Renal electrolyte disorders, acute renal failure, and a variety of chronic renal diseases are common in HIV-infected patients. Glomerular disorders include IgA nephropathy, cryoglobulinemia, amyloidosis, and a lupus-like immune complex glomerulopathy. The most attention has been focused on collapsing glomerulopathy associated with nephrotic syndrome and progressive renal failure, which appears to be unique for patients with HIV/AIDS, called HIV-associated nephropathy (HIVAN), and it occurs predominantly in African American patients. Investigations in humans and in a transgenic mouse model reveal direct infection of renal epithelial cells by HIV and toxic cellular and immunologic processes mediated by HIV glycoproteins as the principal pathophysiology of HIVAN. Highly active antiretroviral treatment may be associated with an improved renal outcome and even reversal of kidney disease in some patients. Treatment with angiotensin-converting enzyme inhibitors may avert progression of HIVAN to end-stage kidney disease and result in superior patient and kidney survival as compared with untreated patients.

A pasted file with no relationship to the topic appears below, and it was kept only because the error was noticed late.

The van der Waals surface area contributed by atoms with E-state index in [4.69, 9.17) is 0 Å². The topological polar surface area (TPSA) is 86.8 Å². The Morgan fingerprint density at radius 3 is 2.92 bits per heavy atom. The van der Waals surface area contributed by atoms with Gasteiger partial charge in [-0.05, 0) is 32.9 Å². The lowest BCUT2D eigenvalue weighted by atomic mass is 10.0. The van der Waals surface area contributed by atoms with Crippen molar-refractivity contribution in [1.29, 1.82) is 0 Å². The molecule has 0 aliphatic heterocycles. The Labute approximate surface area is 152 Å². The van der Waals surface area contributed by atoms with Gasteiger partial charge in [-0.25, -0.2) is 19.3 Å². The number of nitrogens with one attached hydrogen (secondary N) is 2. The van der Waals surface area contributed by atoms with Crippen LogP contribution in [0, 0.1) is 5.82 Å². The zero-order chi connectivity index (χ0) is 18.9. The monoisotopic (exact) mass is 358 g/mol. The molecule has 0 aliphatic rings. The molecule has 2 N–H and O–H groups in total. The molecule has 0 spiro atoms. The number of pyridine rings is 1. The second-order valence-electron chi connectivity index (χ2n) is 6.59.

ASJC Scopus subject areas
- Infectious Diseases